Chickenhouse Chronicles: WWII Letter about my Grandfather’s Ship sinking

I discovered this terribly water-stained letter in a packet I am currently reading. The tone of the letter seems fatalistic. Frederick Pierce, the author, has a son on a coastal patrol craft in the Mediterranean—perhaps one of WWII’s famed PT Boats.

Fred Pierce is my great uncle, an elusive link to our past. The Pierce family plays an important role in our genetic makeup–a role which I shall expand on in future posts.

My grandfather’s troop ship struck a German mine and sank in Antwerp Harbor in December 1944–an opening shot in the Battle of the Bulge. My grandfather flew back to the United States and returned to his duty station at Camp Shanks, New York. Note the forwarding addresses on the letter as it tries to catch up with him.

I spent two hours transcribing this letter, attempting to extrapolate the parts that are indecipherable because of the damage sustained during the decades it lay in the leaky-roofed chickenhouse on our old homestead in northern Minnesota.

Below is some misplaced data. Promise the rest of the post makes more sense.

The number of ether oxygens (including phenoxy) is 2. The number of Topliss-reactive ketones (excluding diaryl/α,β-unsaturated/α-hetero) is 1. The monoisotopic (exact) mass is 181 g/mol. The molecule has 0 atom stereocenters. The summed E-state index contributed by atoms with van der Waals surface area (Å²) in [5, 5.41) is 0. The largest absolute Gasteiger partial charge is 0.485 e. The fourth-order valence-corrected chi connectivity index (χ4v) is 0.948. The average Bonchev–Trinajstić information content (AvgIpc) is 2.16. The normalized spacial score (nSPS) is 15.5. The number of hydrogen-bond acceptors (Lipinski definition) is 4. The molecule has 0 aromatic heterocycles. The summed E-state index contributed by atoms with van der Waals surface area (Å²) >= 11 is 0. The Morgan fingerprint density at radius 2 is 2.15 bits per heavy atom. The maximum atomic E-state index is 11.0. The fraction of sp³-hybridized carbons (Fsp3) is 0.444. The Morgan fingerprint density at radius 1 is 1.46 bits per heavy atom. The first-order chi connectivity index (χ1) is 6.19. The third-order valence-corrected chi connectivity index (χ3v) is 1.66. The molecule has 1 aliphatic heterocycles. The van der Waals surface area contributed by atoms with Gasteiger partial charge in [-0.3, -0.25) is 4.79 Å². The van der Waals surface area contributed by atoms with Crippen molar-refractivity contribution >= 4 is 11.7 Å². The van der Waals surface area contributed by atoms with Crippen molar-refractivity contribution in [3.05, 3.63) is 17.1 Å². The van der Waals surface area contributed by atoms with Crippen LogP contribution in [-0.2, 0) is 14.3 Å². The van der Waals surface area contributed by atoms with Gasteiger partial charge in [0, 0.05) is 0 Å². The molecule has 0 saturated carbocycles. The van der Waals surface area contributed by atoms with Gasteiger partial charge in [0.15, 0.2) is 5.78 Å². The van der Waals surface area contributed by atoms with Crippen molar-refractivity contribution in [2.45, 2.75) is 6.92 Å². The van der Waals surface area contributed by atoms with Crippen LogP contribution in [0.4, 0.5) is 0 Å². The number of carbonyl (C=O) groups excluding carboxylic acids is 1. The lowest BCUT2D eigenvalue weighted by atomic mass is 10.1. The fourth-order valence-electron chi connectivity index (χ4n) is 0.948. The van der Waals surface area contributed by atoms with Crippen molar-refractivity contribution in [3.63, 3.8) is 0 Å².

Below the primary documents is my understanding of the text—-means I can not read it.

 

 

 

1945 – 01 – 12. From Frederick Pierce, 225 S. Fifteenth St., Philadelphia, PA to Lieut. Henry O Philips, Camp Shanks, Orangeburg, New York. The letter head on this letter reads: Frederick Pierce & Co. 225 S. 15th St., Philadelphia, Investment Securities, Incorporated 1916.

January 12, 1945

Dear Henry,

I had a nice letter from Eloise Garstin this week followed by your card. Thank you for letting me hear from you. I am delighted that your shipwreck, as Eloise called it, turned into no worse than it did for you. One of Ethel’s nephews had a similar experience on his Murmansk run. He even lost his outer clothing, and being a large fellow, was a sight when he reached home in Boston. My son Fred was on a salvage boat in the Mediterranean carrying dynamite forward when a torpedo rammed the stern killing a couple of men. He had a very close shave.

The war is one of great risk and lucky escapes for many. In his course Fred has cruised the entire south coast of France from Monaco to the Spanish border. He is now based in Oran. Was in Rome and Naples last month.

When you can – – – wish you come down and see us. I guess you do – – – man a chance and see a night – – your family when you write send them my kind wishes.

We live on Wynnewood.

With best wishes sincerely, Fredrick Pierce

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